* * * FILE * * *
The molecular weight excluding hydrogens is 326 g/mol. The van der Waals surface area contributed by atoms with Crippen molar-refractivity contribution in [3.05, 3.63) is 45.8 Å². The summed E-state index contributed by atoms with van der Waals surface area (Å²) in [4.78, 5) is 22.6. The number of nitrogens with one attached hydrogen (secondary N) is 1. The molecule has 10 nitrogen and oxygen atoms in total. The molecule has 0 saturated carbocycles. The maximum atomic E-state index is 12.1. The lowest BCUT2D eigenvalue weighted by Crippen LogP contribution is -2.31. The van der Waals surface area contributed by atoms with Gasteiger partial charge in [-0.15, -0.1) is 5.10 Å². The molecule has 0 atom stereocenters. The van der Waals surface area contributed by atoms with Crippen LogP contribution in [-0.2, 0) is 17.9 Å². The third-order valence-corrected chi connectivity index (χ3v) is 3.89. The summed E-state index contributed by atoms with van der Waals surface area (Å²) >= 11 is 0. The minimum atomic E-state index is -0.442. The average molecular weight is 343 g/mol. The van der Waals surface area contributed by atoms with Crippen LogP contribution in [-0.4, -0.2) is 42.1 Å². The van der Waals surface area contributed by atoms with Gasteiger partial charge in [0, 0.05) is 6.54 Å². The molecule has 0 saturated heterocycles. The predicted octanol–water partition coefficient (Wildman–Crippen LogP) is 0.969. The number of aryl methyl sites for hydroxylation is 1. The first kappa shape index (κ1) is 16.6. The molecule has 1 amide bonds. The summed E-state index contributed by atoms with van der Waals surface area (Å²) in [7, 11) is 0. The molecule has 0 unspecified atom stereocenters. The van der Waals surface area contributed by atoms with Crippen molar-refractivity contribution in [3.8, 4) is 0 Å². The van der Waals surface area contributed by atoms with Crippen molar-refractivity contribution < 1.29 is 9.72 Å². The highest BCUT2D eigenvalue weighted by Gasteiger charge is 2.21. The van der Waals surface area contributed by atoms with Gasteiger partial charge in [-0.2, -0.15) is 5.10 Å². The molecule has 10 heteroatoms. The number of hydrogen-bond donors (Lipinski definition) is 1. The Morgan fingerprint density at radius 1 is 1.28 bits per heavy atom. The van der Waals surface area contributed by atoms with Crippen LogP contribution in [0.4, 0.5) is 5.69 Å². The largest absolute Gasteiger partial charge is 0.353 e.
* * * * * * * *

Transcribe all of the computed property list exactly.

The molecular weight excluding hydrogens is 326 g/mol. The van der Waals surface area contributed by atoms with Crippen molar-refractivity contribution in [3.05, 3.63) is 45.8 Å². The summed E-state index contributed by atoms with van der Waals surface area (Å²) in [4.78, 5) is 22.6. The number of nitrogens with one attached hydrogen (secondary N) is 1. The molecule has 10 nitrogen and oxygen atoms in total. The molecule has 0 saturated carbocycles. The maximum atomic E-state index is 12.1. The lowest BCUT2D eigenvalue weighted by Crippen LogP contribution is -2.31. The van der Waals surface area contributed by atoms with Gasteiger partial charge in [-0.15, -0.1) is 5.10 Å². The molecule has 0 atom stereocenters. The van der Waals surface area contributed by atoms with Crippen LogP contribution in [-0.2, 0) is 17.9 Å². The third-order valence-corrected chi connectivity index (χ3v) is 3.89. The summed E-state index contributed by atoms with van der Waals surface area (Å²) >= 11 is 0. The minimum atomic E-state index is -0.442. The average molecular weight is 343 g/mol. The van der Waals surface area contributed by atoms with Crippen LogP contribution in [-0.4, -0.2) is 42.1 Å². The van der Waals surface area contributed by atoms with Gasteiger partial charge in [0, 0.05) is 6.54 Å². The molecule has 0 saturated heterocycles. The predicted octanol–water partition coefficient (Wildman–Crippen LogP) is 0.969. The number of aryl methyl sites for hydroxylation is 1. The first kappa shape index (κ1) is 16.6. The molecule has 1 amide bonds. The summed E-state index contributed by atoms with van der Waals surface area (Å²) in [7, 11) is 0. The molecule has 0 unspecified atom stereocenters. The van der Waals surface area contributed by atoms with Crippen molar-refractivity contribution in [3.8, 4) is 0 Å². The van der Waals surface area contributed by atoms with Crippen molar-refractivity contribution < 1.29 is 9.72 Å². The highest BCUT2D eigenvalue weighted by Gasteiger charge is 2.21. The van der Waals surface area contributed by atoms with Gasteiger partial charge in [-0.2, -0.15) is 5.10 Å². The molecule has 10 heteroatoms. The number of hydrogen-bond donors (Lipinski definition) is 1. The Morgan fingerprint density at radius 1 is 1.28 bits per heavy atom. The van der Waals surface area contributed by atoms with Crippen LogP contribution in [0.4, 0.5) is 5.69 Å². The largest absolute Gasteiger partial charge is 0.353 e.